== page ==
"West 57th" is back and still decidedly brilliant. If anything, the version of the CBS News magazine that re-premieres tonight at 8 on Channel 9 is even better than the program was in its first trial outing last summer. It still has flash, but it also has more substance. It is a compelling emotional as well as a compelling pyrotechnical experience.
While NBC News continues to bumble about trying to get a half-decent magazine show in shape, "West 57th" is ready to roll with a hefty backlog of stories, four varyingly charismatic young correspondents and the most innovative approach to television of any news show now on the air.
Fuddy-duddies pounced on "West 57th" when it premiered last summer. It was so entertaining, the pouncers assumed it could not also be journalism. One college professor later theorized that the reason some print critics didn't like the show was because it's the first TV news magazine not to pattern itself on a print model.
"West 57th" dabbles in variations on traditional nonfiction narrative forms that don't always work, but are almost invariably ambitious and fresh. The four pieces on tonight's show could never be mistaken for illustrated magazine articles. They are assembled and edited for people attuned to the textures and rhythms of television.
In the first segment, Meredith Vieira spends time in the impoverished and crime-ridden Uptown section of Chicago -- "the most vicious neighborhood in the entire Chicago area," according to one boozy resident -- and there encounters a remarkable 9-year-old boy named Anthony. Intelligent, articulate and wise beyond his years, Anthony clearly won't be able to realize his potential in this environment, yet he's stuck there. He becomes a moving symbol of societal failure.
About the only common value on the streets Anthony walks is machismo. Everybody tries to intimidate everybody else and, thus, survive. "I hate the way these people act out here," Anthony confides to Vieira in one particularly poignant moment. A former teacher of Anthony's marvels at his scholarship and verbal sophistication, but a repressive current teacher snarls that he has "a problem with his mouth." This teacher becomes a symbol, too, when she says, "I've learned not to worry too much about anything."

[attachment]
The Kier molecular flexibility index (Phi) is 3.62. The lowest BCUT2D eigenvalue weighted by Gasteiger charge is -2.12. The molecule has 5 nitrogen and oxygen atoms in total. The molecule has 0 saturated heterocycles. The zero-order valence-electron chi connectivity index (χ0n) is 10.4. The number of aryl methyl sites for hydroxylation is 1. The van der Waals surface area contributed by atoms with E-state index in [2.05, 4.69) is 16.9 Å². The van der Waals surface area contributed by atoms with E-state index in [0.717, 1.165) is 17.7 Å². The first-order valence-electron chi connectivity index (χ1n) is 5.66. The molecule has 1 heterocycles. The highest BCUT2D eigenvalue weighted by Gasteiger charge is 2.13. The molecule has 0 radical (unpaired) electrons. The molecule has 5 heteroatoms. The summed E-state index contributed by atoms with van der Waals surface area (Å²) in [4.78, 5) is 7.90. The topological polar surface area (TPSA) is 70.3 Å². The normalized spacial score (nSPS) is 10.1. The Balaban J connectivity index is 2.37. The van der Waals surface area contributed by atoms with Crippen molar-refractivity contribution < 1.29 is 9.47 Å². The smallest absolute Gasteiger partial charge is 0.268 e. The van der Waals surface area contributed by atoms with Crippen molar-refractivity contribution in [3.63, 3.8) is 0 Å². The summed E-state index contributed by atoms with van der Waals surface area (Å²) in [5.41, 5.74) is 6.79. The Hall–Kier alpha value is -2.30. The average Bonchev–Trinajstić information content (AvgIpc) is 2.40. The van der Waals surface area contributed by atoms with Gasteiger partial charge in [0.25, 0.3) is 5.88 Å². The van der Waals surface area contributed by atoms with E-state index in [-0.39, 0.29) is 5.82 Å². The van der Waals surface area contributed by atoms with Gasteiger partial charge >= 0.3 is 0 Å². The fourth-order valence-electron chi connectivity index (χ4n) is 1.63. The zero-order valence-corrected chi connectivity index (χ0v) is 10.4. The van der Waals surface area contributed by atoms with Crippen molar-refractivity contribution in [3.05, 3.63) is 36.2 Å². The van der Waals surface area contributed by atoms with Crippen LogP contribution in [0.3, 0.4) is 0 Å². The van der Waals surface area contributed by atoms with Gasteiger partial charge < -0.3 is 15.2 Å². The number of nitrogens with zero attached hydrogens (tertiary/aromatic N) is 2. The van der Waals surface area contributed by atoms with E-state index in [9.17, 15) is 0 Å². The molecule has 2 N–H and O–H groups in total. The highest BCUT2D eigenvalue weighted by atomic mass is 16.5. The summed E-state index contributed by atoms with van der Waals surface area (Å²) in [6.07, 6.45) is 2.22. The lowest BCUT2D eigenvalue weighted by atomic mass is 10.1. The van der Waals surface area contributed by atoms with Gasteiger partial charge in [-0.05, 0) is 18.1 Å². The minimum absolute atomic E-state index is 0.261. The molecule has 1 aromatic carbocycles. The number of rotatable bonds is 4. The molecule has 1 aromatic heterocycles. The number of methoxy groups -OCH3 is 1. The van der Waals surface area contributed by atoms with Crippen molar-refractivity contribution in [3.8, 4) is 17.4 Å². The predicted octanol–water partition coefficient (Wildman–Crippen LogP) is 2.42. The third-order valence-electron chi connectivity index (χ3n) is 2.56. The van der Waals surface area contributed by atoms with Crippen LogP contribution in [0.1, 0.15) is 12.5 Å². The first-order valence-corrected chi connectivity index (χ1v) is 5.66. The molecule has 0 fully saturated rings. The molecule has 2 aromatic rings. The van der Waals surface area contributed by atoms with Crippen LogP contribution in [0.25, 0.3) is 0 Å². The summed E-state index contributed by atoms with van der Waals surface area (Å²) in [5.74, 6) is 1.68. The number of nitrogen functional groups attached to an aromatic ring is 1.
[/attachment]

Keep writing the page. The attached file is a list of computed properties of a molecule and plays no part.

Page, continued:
The second piece is lighter stuff by far. Correspondent Bob Sirott, still looking startled about finding himself on TV, follows "stand-up comedy's traveling salesman," Jay Leno, as he makes the rounds of America. The Johnny Appleseed of the joke, Leno is a compulsive itinerant who will appear almost anywhere a comedian can be booked.
He's the funster who pulls up to the talk-box at a drive-in McDonald's and asks, "What's the catch of the day?"
Jane Wallace went to Haiti for the third segment and found that though Baby Doc Duvalier is gone, his vicious domestic militia remains, clubbing and bullying and killing. In six or seven minutes, you get a grim portrait of a sickeningly violent society. The United States, it is reported, has supplied the thug-cops with weapons and helped train them.
John Ferrugia's closing segment is profoundly disturbing: American criminals are having easier and easier access to automatic weapons, and a Missouri state trooper, whose partner was killed by one of these superguns, speaks in behalf of pending congressional legislation to inhibit their proliferation.
Unfortunately, Congress defers to the National Rifle Association (NRA) on such issues. It doesn't matter if blood runs red in the streets; the NRA is adamant that the right to own machine guns be protected. An NRA spokesman says people should be as free to collect them as they are to collect "Renoirs." Ferrugia looks ever-so-faintly as though he is going to throw up. It's an understandable reaction.
Whether "West 57th" will suffer the kind of vituperative hysteria that greeted its first outing last year remains to be seen. That Ferrugia and, especially, Vieira and Wallace are first-rate second-generation TV correspondents appears all but irrefutable on the basis of their work so far. In addition, the two women have a camera presence that is commanding.
From the rancor "West 57th" provoked the first time out, you'd think that bright, innovative, exploratory concepts in network television come along every day. The audience, not the press, will have the final verdict on "West 57th" and whether it has managed to position itself on the right wavelength at the right time. My feeling is, wow, has it ever.